With the cost of living going up and wages not going with it, it’s even more important than ever to look at your finances when you want to have a child.

If you want to start a family, planning ahead (if possible!) makes it much easier to budget and stay in control of your finances during such a special time of life.

Financial planner and mum of two, Rebecca Pritchard says there are three major considerations when planning your saving and budgeting priorities: context, priorities and preferences, and these are personal to you and your partner.

  1. Context: If you have suffered a miscarriage, for example, you might feel reassured by having your baby in the private system. If you have an existing back problem and already see a physio, you might budget for additional appointments.
  2. Priorities: Consider if you want a new pram but are happy to have a second-hand change table. Are second-hand maternity clothes ok but not baby clothes?
  3. Preferences: What’s most important to you, buying brand names and having the very best or everything, or choosing second-hand, or sustainable products such as cloth nappies?

Additionally, as birth plans don’t always pan out the way you expect it pays to over-estimate, if you can.

Planning ahead makes it much easier to budget and stay in control of your finances during such a special time of life.

Budgeting for a baby

It’s not as exciting as choosing things for your baby, some of the first things to consider is parental leave and insurance policies: income, medical and life. There’s no question these policies impact your financial health.

Find out from your employer what your parental leave entitlements are, and consider getting your partner to save annual leave or long-service leave to add to their often very short parental leave. Also check if you’re entitled to government paid maternity leave, and how and when you need to apply for it – if you miss the cut off date, you can miss out altogether.

If you have private health insurance, check that you have opted in for maternity cover, and make sure you understand the waiting periods as they are often 12 months.

Income protection can be beneficial particularly as you’re likely to drop down to one income at least for a period of time. Similarly, once you have a child, life insurance becomes more important as that support them.

You should also consider reviewing your will, or making one if you haven’t already done so.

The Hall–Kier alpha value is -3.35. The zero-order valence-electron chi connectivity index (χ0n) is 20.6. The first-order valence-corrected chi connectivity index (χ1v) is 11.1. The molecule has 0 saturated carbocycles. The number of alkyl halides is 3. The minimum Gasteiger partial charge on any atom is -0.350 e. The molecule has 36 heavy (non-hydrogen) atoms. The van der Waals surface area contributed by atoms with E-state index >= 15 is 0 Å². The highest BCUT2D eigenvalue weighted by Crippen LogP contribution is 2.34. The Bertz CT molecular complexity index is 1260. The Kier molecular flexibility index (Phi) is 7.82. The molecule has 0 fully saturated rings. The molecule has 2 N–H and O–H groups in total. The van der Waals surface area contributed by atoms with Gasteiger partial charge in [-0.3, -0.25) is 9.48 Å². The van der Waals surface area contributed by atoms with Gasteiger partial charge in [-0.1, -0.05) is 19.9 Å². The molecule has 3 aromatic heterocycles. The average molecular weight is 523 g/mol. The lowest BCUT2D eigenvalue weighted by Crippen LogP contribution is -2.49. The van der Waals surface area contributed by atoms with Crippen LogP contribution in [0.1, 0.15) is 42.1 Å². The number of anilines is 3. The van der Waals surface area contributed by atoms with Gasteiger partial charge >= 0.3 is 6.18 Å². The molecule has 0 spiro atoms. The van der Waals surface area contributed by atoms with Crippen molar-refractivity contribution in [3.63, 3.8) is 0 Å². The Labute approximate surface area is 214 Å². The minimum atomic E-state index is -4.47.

Depending on how far in advance you are planning, you might want a specific ‘Family’ savings account to support the outgoings during pregnancy and first few months after the birth, and longer if you are factoring in a buffer to cover a reduced income.

Rebecca Pritchard also recommends considering a specific transaction account so that both parents can buy baby-related goods without it coming out of one or other’s personal spending account, for example.

It’s worth getting your paperwork up to date ahead of starting a family.

Medical expenses during pregnancy

Australia has one of the best public health systems in world and the main cost of having a baby in hospital is covered by Medicare, as are routine blood tests and scans during pregnancy.

Medicare pays for your hospital stay, midwives and shared care. If using the public system, talk to your GP about potential unforeseen costs and ask about registering for the safety net.

With private insurance, you’ll pay an additional premium to cover maternity so that should be factored into your budget too. The costs for your hospital stay will depend on the fund you are with, the level of cover, the hospital itself, your obstetrician and so on.

You can also opt to be a private patient in a public hospital, which significantly reduces out-of-pocket expenses.

New, second-hand, or pass

Preference plays a big role in many of these items, so it’s important to think about what you’d accept from your sister or friend, or buy second-hand from Facebook Marketplace etc. Similarly, what are your items that must be new? While not a definite list, here is some food for thought.

First, can your existing car fit a baby car seat…?

Cot and/or bassinet, mattress/es and bedding

Pram and/or stroller; waterproof cover/s; sunshades

Car seat, mirror (so you can see your baby), and window shades

Change table, change mat and change bag

Rocking or breastfeeding chair (plus footstool, plus cushion for your back)

Breast pump, such as Philips Avent Electric Breast Pump, and accessories

Nursery aesthetics (soft toys, wall hangings, floor rug, mosquito net for bassinet, plants)

Washing basket

Baby clothes, sleepsuits and sleeping bag

Baby wipes (reusable / disposable)

Nappies (reusable / disposable)

Nappy bags / nappy bin

Baby monitor


Muslin wraps


Mum’s wellbeing

Much of this will be based on context – continued health and personal care, wants and needs (extra chiro for existing hip pain etc).

Gym, PT or prenatal fitness or yoga classes

Nutrition – vitamins, nutritionist

Dermatology – skincare products and additional skincare needs as your body changes

Women’s physio – pelvic floor

Maternity clothes

Acupuncture – to bring on labour

Post-partum nutrition – food services or special requirements

Pre-birth personal care – eyelashes, nails, hair removal, pedicure etc

Hospital stay and bringing baby home

Additional costs quickly add up and some of these might not be on your radar.

Hospital bag (including breast pads, sanitary towels or disposable undies; dressing gown, slippers, PJs, earplugs, eye masks…)

Doula or private midwife fees

Parking at the hospital

Additional childcare if you already have a toddler etc

Assistance with housework; a dog walker

Newborn photos (in hospital or after)

Registering baby …

AND now, your new life begins!